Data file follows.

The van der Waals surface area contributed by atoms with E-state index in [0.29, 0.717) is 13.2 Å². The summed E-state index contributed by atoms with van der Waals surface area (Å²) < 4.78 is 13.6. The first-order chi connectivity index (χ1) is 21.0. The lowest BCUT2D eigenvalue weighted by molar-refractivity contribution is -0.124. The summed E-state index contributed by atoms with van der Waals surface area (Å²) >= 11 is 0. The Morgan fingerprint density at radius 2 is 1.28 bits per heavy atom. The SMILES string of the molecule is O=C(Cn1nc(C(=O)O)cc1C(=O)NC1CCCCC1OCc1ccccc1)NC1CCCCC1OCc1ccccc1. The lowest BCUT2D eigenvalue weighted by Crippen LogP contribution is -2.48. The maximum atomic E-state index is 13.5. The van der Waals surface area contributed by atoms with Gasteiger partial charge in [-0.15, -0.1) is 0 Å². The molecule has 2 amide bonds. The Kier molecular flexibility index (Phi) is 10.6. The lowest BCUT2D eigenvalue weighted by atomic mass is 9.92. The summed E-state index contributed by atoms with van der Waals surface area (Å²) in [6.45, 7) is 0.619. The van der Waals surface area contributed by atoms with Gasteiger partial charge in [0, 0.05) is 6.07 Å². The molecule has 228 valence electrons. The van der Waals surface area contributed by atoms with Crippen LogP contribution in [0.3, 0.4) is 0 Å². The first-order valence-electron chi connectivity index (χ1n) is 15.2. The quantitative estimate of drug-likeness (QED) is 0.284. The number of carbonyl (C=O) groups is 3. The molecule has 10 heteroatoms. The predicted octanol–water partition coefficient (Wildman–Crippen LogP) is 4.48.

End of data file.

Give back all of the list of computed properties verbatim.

The van der Waals surface area contributed by atoms with E-state index in [0.29, 0.717) is 13.2 Å². The summed E-state index contributed by atoms with van der Waals surface area (Å²) < 4.78 is 13.6. The first-order chi connectivity index (χ1) is 21.0. The lowest BCUT2D eigenvalue weighted by molar-refractivity contribution is -0.124. The summed E-state index contributed by atoms with van der Waals surface area (Å²) >= 11 is 0. The Morgan fingerprint density at radius 2 is 1.28 bits per heavy atom. The SMILES string of the molecule is O=C(Cn1nc(C(=O)O)cc1C(=O)NC1CCCCC1OCc1ccccc1)NC1CCCCC1OCc1ccccc1. The lowest BCUT2D eigenvalue weighted by Crippen LogP contribution is -2.48. The maximum atomic E-state index is 13.5. The van der Waals surface area contributed by atoms with Gasteiger partial charge in [-0.15, -0.1) is 0 Å². The molecule has 2 amide bonds. The Kier molecular flexibility index (Phi) is 10.6. The lowest BCUT2D eigenvalue weighted by atomic mass is 9.92. The summed E-state index contributed by atoms with van der Waals surface area (Å²) in [6.45, 7) is 0.619. The van der Waals surface area contributed by atoms with Gasteiger partial charge in [0, 0.05) is 6.07 Å². The molecule has 228 valence electrons. The van der Waals surface area contributed by atoms with Crippen LogP contribution in [0.3, 0.4) is 0 Å². The first-order valence-electron chi connectivity index (χ1n) is 15.2. The quantitative estimate of drug-likeness (QED) is 0.284. The number of carbonyl (C=O) groups is 3. The molecule has 10 heteroatoms. The predicted octanol–water partition coefficient (Wildman–Crippen LogP) is 4.48.